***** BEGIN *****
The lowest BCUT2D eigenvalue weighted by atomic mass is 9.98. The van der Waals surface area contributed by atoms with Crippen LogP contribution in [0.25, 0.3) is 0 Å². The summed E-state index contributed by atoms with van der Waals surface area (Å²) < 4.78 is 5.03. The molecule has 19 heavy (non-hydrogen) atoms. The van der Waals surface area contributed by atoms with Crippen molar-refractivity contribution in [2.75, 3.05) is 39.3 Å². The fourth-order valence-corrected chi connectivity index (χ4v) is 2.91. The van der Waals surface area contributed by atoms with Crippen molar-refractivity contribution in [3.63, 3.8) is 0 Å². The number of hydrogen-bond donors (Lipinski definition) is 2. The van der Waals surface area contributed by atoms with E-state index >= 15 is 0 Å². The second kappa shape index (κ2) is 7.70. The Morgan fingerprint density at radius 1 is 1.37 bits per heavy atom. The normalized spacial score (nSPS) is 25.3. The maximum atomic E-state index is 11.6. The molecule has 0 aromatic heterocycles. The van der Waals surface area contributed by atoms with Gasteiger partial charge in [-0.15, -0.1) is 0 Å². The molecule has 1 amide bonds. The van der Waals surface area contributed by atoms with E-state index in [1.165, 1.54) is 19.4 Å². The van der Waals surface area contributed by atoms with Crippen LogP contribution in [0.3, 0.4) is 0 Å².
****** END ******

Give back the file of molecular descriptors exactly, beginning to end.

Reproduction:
The lowest BCUT2D eigenvalue weighted by atomic mass is 9.98. The van der Waals surface area contributed by atoms with Crippen LogP contribution in [0.25, 0.3) is 0 Å². The summed E-state index contributed by atoms with van der Waals surface area (Å²) < 4.78 is 5.03. The molecule has 19 heavy (non-hydrogen) atoms. The van der Waals surface area contributed by atoms with Crippen molar-refractivity contribution in [2.75, 3.05) is 39.3 Å². The fourth-order valence-corrected chi connectivity index (χ4v) is 2.91. The van der Waals surface area contributed by atoms with Crippen molar-refractivity contribution in [3.63, 3.8) is 0 Å². The number of hydrogen-bond donors (Lipinski definition) is 2. The van der Waals surface area contributed by atoms with E-state index >= 15 is 0 Å². The second kappa shape index (κ2) is 7.70. The Morgan fingerprint density at radius 1 is 1.37 bits per heavy atom. The normalized spacial score (nSPS) is 25.3. The maximum atomic E-state index is 11.6. The molecule has 0 aromatic heterocycles. The van der Waals surface area contributed by atoms with Gasteiger partial charge in [-0.15, -0.1) is 0 Å². The molecule has 1 amide bonds. The van der Waals surface area contributed by atoms with E-state index in [1.165, 1.54) is 19.4 Å². The van der Waals surface area contributed by atoms with Crippen LogP contribution in [0.3, 0.4) is 0 Å².